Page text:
Alcoa is firing back against the CFTC investigation into the aluminum market and delays in approving the London Metals Exchange as a foreign board of trade.
Consumers and manufacturers, such as beer and soda companies, have reportedly lost billions of dollars since 2010 because of the rise in the metal’s price. As a result of complaints by buyers, he CFTC launched an investigation into aluminum warehousing by Wall Street banks and warehouses like Glencore Xstrata. A class action lawsuit filed in 2013 alleged that the London Metal Exchange (LME) and Goldman Sachs hoarded 1.5 million tons of aluminum at Detroit warehouses to inflate pricing.
The allegations concern the firms holding onto metals in their warehouses for longer than necessary in order to boost storage costs. This allows them to charge higher prices for aluminum upon delivery. The warehouses at issue include some in the United States and have been approved by the London Metal Exchange.
Other issues are also being investigated and were covered in 2013 subpoenas. These include shuffling commodities between warehouses, hedging practices of end users, incentive payments to producers and merchants using their facilities, and practices regarding other metals such as copper and zinc.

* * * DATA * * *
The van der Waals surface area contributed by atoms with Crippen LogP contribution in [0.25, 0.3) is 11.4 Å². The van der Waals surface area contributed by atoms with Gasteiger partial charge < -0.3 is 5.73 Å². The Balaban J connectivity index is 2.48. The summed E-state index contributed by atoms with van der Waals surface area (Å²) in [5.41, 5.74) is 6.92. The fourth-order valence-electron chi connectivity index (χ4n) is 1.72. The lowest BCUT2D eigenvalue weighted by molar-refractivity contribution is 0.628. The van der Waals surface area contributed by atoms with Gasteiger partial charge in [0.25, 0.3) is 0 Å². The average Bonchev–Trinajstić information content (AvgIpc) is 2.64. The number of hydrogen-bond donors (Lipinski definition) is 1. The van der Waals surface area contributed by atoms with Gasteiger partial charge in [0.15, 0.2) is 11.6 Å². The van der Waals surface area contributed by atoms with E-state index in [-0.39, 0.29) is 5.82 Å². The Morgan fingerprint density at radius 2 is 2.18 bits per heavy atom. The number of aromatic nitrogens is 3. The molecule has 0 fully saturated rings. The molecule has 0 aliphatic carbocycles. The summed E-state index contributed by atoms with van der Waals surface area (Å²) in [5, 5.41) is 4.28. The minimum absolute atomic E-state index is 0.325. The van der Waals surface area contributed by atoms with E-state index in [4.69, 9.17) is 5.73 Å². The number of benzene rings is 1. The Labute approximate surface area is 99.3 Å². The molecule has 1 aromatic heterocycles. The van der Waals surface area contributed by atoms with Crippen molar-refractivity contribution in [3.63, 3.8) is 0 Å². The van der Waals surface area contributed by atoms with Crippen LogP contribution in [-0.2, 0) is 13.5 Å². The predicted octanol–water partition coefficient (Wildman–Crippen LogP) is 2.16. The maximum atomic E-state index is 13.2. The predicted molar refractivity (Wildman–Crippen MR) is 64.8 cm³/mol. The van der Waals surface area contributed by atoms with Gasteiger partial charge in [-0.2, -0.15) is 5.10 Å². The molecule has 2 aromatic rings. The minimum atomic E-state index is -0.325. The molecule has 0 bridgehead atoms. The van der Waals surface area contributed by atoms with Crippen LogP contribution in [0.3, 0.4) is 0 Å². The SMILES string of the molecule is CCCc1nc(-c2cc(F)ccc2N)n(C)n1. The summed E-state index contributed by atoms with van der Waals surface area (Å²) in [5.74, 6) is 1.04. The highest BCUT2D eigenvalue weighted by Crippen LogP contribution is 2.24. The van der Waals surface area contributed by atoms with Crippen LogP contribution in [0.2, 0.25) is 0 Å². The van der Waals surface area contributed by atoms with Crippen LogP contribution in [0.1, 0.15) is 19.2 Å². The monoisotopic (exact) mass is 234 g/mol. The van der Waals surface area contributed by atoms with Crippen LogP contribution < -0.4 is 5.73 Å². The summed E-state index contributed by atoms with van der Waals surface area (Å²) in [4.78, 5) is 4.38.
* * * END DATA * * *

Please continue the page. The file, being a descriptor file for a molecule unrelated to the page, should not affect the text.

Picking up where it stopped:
In light of this investigation, the CFTC has delayed a decision on the LME’s permanent registration as an exchange with direct access by U.S. traders. The agency wants the LME to ban or limit warehouse rent policies and require warehouses to speed up delivery of aluminum.
Alcoa sent a letter this week to the CFTC this week telling them they are overstepping their authority in their regulation of the leading aluminum exchange.
At the same time, the CFTC is facing a potential funding freeze in the appropriations bills in the Senate and House. The funding proposed for fiscal year 2016 is $250 million, a $77 million decrease from the amount requested by President Obama.
The freeze is tied to the need for Congress to reauthorize the CFTC. The authorization for the agency expired in 2013. In June, the House passed a bill that would reauthorize the agency but the bill required a cost benefit analysis of new rules that, among other provisions, is expected to face White House and Senate Democrat resistance.
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